White House Stands Behind 2019 Pay Freeze

The fiscal budget proposal for 2019 put out by the White House on February 10th had some unpleasant tidings for employees of the federal government. The Trump Administration’s suggestion of a pay freeze was one of the most worrisome. For those unfamiliar with the term, a pay freeze puts a stop to salary or wage increases for a specified period. The goal of a company, or in this case a government, implementing a freeze is to reduce costs and therefore increase profits or reduce a deficit and potentially pay off debt. Considering the United States’ typically has a massive budget deficit and is carrying massive long-term national debt it begs the question of how long the freeze will last. The problem for employees during a pay freeze is that while their pay remains stagnant, inflation does not. Combine that with the instability created by the indefinite time frame, and you have a recipe for a real headache.
The White House’s budget is of course just a proposal. The founding fathers gave Congress the “power of the purse,” meaning Congress has the final say over most budget decisions. It has been a few months since the proposal was released and concerned employees may have relaxed a little in that time. Now members of Trump’s staff are back in the news making statements in support of the pay freeze. Ironically, the reason for the budget proposal being back in the news—a May 7th open letter from Office of Personnel Management director Jeff Pon to House Speaker Paul Ryan (R-Wis.)—comes during “Public Service Recognition Week.” Since 1985 this week has been designed to honor employees who devote their careers and lives to public service.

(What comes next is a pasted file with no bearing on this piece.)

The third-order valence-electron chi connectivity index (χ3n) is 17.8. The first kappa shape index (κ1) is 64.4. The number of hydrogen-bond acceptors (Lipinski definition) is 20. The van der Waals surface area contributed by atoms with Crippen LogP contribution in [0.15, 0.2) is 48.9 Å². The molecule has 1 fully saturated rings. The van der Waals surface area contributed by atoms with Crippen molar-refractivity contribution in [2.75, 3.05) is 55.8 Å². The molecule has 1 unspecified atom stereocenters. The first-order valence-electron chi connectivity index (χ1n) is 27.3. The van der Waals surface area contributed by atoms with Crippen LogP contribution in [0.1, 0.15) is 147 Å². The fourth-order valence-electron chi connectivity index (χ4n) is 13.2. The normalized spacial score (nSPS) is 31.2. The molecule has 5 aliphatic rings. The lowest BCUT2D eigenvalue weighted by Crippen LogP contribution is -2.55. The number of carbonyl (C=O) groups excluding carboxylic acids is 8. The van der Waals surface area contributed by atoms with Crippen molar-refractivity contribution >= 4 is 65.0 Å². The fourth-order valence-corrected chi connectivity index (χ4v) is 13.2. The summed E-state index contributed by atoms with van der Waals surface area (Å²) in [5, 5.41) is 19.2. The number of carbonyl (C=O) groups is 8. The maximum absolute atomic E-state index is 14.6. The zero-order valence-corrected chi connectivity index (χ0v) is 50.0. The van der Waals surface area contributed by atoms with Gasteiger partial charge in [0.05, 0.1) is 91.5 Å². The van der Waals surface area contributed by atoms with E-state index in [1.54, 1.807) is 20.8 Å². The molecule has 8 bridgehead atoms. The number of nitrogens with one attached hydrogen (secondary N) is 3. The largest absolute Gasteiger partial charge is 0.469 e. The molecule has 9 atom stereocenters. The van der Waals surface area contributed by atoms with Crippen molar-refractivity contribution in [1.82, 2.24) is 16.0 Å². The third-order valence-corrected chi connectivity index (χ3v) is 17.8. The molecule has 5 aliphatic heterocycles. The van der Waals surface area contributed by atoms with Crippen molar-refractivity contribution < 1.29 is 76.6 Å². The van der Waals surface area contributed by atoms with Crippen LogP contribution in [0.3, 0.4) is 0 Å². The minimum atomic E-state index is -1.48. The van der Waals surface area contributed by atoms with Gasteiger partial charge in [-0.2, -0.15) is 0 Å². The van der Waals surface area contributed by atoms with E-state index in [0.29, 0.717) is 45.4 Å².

Pon is not the only voice publicly backing the freeze recently. The director of the Office of Management and Budget, Mick Mulvaney, also wants to put a stop to minimum incremental pay increases that currently happen automatically throughout a federal employee’s career. The idea is to bring the public workforce closer to the private sector regarding the style of their compensation. “The proposal is rooted in data we had from analysis of the way we paid federal workers, and it seemed to indicate that we over-pay at the lower levels and underpay at the upper levels,” Mulvaney said in testimony before one of the House Appropriations subcommittees. The idea is that the incremental increases make it difficult to reward good employees and motivate poor performers under the current “General Schedule” pay scale, a policy enacted by the Classification Act of 1949.
A significant problem for federal employees with the proposed pay freeze is that while Trump mentioned a one billion dollar fund for 2018 to be used across all federal agencies to reward strong employees, no money was provided in the omnibus spending package enacted this past March.
Mulvaney’s testimony did receive opposition from some Democratic members of the House Appropriations Committee. Sanford Bishop (D-Ga.) said, “It seems to me that what you do when you put the freeze there and remove step increases, you remove incentives to get people to work for the federal government who are highly skilled, who have hopes of a good career that will be remunerative to them. It makes it less competitive with the private sector.”
This is the crux of the argument. Pon, Mulvaney, and the Republican government that generally supports them see the problem as being a lack of incentives for people to do a good job and improve performance in areas of need. The Democratic opposition considers the lack of guaranteed compensation as dissuading potential talent who can find more lucrative opportunities in the private sector. Another issue for current employees is that the uncertainty makes it difficult for them to plan for their futures and could have adverse effects on plans already made without anticipation of a pay freeze.

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